Threads are closed after two follow-up comments and replies, or after 4 weeks, whichever comes first. You have one coming. I suggest you hold off until you've seen the dermatologist, then please return and let me know the outcome. I'll have no futher comments until then.
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3 months ago

Hi, I have seen the dermatologist and they confirmed it was a wart on my scrotum and removed it. I had previously been so focused on my encounter with the sex worker I never even considered two others I’ve had in the past several months. The first one was around the end of May I had unprotected sex with a random female I didn’t know. I had also performed oral on her vagina and anus. The second encounter happened mid June and was with a random male I did not know. This was my first time with another male. I was the bottom for the encounter, but there was no penetration, just naked humping in which he rubbed his unprotected penis all over my butt and anus for an extended period of time, as well as licking my anus. I have several new follow-up questions:


How risky was the unprotected encounter with the man for acquiring HPV with no penetration?


Is an anal PAP smear a good idea, what would it tell me?


If I were to develop warts from the encounter with the man, when and where would I expect them to show up?


How likely is it to develop warts inside of my anus from this encounter?


Should I see a proctologist to have the inside of my anus examined?


How likely is it to develop oral warts from the encounter I had with the woman?


Why would I develop a small wart on my scrotum from these encounters and who would have most likely given it to me?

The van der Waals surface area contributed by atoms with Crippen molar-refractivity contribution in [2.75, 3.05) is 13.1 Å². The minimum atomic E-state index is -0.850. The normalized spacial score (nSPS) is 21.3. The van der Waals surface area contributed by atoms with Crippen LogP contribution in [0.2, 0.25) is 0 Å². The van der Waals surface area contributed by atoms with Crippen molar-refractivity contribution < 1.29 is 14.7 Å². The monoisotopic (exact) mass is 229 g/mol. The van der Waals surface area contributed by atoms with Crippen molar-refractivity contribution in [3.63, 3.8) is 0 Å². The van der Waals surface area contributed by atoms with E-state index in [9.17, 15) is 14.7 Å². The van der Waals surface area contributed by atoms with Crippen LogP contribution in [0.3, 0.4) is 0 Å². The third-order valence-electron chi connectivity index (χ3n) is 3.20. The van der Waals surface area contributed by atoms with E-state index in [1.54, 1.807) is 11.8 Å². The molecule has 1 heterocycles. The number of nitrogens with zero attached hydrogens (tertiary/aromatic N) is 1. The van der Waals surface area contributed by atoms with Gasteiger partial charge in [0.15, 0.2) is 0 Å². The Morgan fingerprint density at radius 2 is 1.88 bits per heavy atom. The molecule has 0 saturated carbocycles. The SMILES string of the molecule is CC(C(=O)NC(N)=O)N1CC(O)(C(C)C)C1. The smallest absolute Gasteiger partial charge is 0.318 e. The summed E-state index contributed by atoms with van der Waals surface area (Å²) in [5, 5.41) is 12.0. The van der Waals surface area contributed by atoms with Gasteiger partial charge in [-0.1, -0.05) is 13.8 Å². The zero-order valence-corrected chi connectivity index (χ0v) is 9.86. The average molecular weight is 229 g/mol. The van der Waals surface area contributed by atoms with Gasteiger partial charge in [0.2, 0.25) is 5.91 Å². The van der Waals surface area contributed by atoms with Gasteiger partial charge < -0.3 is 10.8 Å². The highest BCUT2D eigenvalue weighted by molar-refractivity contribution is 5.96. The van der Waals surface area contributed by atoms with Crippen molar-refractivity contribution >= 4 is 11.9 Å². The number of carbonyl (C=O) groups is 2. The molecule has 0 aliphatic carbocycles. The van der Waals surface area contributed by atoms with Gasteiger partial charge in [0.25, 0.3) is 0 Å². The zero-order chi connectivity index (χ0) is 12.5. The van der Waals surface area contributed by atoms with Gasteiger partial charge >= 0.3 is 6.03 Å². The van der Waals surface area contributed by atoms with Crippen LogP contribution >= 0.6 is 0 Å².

Should I be concerned about any high risk HPV with these encounters?


Do you have any other suggestions or info to give me to help me move forward?


H. Hunter Handsfield, MD
H. Hunter Handsfield, MD
3 months ago
It's still a bit atypical to have a single wart of the scrotum. But your revised sexual history is crucial; one or the other of the contacts you now describe probably was the source. You'll never know for sure:  it is rarely possible to know when and from whom any particular HPV infection was acquired -- and it really doesn't matter. But the unprotected sex with your female partner in May was the more likely source.

You didn't have anal penetration and are at low risk for any HPV. You are at little or no risk of intra-rectal HPV or warts and I would not recommend anal paps based on your sexual history or examination by a proctologist. As I said earlier, warts usually appear at sites of direct contact, with friction, although your scrotum is an apparent exception. Oral warts are rare.

Multiple HPV infections are common. Having acquired warts, you could well now be carrying a high-risk HPV infection as well. However, probably not, given your few encounters. But even with the highest risk types, the large majority of inection do not lead to cancer.

"Do you have any other suggestions or info to give me to help me move forward?". Yes. First, get into a condom habit: from alll you say, you're on a path toward serious outcomes, especially HIV. Second, stop worrying about HPV, among the least serious STIs. Everyone gets HPV and the large majority have no important health outcomes from them. Howeve,r you should be vaccinated against HPV, which will protect you from the 9 HPV types most likely to cause signficant health outcomes.

That completes the two follow-up exchanges included with each question and so ends this thread. I hope the disucussion has been helpful. Best wisehs and stay safe.